The average rent of this ultra-bougie suburb is currently a heaping $2000, a 42.9% increase on from last year.

If you’re reading this from Double Bay, please adopt me.

6. Vaucluse, NSW

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As a young child, I would often look into the horizon like Simba and think of going to shadowlands where the light never shines.

But alas, I was in western Sydney’s Greystanes, and I couldn’t even see the wickedly wealthy land of Vaucluse from where I was. Hell, we couldn’t even afford hills in my home suburb.

This ridiculously elite paradise has a median rent of $2900, which is approximately what I’m worth if you liquidate all of my assets.

However, this price has increased by 45% from last year, which is fun news for me, because it means the rich are just forking out more dollarydoos to live in their little slice of heaven.

7. South Hedland, WA

south hedland
Getty Images / Patrick Honan

Iron ore hubs will forever keep on iron oreing (sp?), and with that comes a bunch of Aussies who wanna rent or buy in the area to live close to work.

South Hedland has a median rental price of $588, which is a 47.0% increase from last year.

The pandemic may have stopped the world, but it can’t touch the ever-growing behemoth that is rental prices.

8. Mount Coolum, QLD

Getty Images / Harmonise Creatives

Come for the beach and stay for the be $750ach, because Mount Coolum is a lovely little spot to catch a heap of sunshine.

However, you might not want to get into the renting game right now, as there’s been a big ol’ increase in prices.

The average rent in Mount Coolum is around $750, and the suburb has experienced a 47.1% increase in rent over a year. This makes it only marginally worse than South Hedland, but every decimal matters.

9. Broulee, NSW

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Getty Images / Alfio Manciagli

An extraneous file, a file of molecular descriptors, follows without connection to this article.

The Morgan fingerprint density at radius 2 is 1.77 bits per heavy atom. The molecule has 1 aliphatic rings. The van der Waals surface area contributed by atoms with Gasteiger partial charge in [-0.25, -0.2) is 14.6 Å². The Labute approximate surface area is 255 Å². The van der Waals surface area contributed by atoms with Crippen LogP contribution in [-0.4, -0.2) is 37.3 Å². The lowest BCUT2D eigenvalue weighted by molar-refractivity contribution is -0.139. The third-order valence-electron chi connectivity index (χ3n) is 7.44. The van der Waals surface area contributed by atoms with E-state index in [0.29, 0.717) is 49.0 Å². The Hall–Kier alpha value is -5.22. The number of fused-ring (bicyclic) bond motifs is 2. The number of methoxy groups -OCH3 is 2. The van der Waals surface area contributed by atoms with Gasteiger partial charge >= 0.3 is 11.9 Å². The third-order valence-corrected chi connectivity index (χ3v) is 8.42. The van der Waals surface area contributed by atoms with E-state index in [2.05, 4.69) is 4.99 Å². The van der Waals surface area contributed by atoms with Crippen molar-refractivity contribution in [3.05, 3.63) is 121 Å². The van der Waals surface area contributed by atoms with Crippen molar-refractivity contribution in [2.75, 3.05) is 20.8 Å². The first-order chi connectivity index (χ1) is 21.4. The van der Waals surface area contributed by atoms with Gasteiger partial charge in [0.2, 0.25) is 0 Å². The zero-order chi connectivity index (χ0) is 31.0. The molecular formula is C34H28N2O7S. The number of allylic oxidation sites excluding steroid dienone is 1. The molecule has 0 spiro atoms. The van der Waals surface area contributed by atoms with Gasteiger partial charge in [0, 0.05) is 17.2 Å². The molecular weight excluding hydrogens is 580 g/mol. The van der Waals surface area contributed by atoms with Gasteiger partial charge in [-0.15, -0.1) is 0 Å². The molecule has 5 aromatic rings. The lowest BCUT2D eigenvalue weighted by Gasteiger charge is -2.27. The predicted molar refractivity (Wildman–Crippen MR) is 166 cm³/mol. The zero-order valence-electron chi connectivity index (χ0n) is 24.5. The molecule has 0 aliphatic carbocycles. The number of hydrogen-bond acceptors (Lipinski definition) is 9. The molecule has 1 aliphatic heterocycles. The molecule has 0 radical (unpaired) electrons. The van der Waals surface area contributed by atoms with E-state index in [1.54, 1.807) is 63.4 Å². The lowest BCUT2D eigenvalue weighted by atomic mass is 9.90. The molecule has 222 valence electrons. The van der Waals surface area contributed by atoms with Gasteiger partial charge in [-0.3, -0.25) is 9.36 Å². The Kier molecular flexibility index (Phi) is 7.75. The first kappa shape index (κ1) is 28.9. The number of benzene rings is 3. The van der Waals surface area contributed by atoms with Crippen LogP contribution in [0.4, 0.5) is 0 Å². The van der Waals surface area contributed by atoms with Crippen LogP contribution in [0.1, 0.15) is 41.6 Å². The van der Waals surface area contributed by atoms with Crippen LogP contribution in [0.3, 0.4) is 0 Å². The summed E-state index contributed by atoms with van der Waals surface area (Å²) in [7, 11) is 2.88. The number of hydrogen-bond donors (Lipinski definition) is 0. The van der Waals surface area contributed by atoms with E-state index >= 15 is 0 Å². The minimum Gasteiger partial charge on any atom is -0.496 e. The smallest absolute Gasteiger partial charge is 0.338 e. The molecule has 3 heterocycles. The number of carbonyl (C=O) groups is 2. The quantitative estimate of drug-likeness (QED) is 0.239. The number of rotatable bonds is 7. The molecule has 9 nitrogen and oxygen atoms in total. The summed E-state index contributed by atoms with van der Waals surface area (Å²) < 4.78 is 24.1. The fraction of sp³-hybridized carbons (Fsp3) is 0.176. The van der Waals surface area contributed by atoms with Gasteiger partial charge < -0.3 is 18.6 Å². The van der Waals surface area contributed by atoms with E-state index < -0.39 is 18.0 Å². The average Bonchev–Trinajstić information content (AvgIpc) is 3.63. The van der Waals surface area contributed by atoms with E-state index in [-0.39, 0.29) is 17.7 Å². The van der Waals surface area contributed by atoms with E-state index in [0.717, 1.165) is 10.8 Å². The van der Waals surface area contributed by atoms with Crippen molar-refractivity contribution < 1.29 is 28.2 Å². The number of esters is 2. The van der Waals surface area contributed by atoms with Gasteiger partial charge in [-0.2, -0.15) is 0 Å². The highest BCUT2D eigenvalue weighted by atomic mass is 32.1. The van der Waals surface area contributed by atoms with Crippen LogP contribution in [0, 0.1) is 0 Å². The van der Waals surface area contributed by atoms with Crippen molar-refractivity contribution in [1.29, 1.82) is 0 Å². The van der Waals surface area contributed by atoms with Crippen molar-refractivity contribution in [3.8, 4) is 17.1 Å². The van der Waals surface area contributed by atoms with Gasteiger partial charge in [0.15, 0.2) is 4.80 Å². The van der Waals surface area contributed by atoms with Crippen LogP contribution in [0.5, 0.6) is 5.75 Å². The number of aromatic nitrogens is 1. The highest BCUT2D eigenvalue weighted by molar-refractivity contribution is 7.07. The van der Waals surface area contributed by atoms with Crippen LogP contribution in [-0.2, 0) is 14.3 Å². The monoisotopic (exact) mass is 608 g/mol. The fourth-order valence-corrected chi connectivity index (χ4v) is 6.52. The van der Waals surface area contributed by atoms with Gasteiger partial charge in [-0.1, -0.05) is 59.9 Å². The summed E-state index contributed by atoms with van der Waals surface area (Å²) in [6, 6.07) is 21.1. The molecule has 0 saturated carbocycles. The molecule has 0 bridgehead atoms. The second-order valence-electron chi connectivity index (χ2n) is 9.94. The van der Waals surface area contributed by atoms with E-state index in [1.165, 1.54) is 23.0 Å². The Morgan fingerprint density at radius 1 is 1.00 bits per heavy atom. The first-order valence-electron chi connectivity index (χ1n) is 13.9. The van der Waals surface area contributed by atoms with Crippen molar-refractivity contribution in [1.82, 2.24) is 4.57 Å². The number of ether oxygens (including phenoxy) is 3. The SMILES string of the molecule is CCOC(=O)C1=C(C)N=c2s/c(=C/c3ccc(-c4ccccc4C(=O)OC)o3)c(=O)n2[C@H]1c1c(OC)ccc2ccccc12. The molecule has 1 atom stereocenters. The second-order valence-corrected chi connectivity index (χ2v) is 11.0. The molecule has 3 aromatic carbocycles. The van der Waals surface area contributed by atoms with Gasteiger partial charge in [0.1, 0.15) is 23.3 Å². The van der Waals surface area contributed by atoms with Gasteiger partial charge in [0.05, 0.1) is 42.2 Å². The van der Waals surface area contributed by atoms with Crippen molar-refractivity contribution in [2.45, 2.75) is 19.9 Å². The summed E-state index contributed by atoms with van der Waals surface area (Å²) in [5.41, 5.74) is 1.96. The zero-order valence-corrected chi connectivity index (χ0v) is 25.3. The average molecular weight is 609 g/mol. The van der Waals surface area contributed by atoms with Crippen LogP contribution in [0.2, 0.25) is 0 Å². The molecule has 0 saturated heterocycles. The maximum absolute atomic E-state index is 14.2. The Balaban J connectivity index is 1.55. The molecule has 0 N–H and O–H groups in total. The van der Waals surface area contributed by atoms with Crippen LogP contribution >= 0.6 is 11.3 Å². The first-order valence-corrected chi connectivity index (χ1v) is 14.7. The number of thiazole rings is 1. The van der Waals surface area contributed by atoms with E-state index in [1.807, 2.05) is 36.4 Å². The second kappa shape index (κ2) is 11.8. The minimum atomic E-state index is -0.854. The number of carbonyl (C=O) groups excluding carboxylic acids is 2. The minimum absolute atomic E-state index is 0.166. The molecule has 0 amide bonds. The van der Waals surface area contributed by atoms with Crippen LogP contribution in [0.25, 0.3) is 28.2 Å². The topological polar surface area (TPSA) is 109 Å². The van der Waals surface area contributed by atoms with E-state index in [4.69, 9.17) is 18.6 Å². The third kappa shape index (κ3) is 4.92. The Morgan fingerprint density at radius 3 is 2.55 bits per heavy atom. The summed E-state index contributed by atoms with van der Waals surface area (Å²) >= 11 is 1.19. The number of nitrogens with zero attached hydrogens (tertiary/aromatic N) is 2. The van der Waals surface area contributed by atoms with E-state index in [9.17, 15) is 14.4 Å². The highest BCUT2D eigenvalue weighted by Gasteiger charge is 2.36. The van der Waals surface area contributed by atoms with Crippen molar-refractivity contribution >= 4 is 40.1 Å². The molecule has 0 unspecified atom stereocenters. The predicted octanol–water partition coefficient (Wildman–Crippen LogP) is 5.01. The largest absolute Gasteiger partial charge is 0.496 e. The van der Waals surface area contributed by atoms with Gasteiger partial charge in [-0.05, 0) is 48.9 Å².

I mean, have you been to Broulee? It’s far from bougie but the beach is fkn incredible, and I thoroughly recommend it to anyone with a spare sunny weekend in NSW.

If you have a relo that owns property in Broulee, just understand that you probably come from old money. That, or they’re just super loaded and not telling you everything.

The average renting cost in Broulee is $750, which has faced a 50% increase from last year. Makes sense, I mean everyone is catching onto how hot Broulee is. I wonder why.

10. Crescent Head, NSW

rental prices rent increase crescent head nsw
Getty Images / Peter Harrison

The most expensive head in NSW, with an average rental cost of $680, which is an increase of 54.5% from last year. Yep, you read that right. Crescent Head never used to be this pricey, but here we are.

“We’ve just had so many people coming here to live now, both renting and buying,” Nathan Wilson from Elders Real Estate Crescent Head told the SMH.

“It’s been crazy. Many of those people have been coming here for their holidays for years or have just discovered it.

“A lot of them have realised they can work remotely, so they can live here in a beautiful place with eateries and the kind of facilities a small town has. Fortunately for the locals, who often rent for years at a time, property-owners have tended to honour their commitments and haven’t put their rents up to market prices.”

Image: Getty Images / Leisa Tyler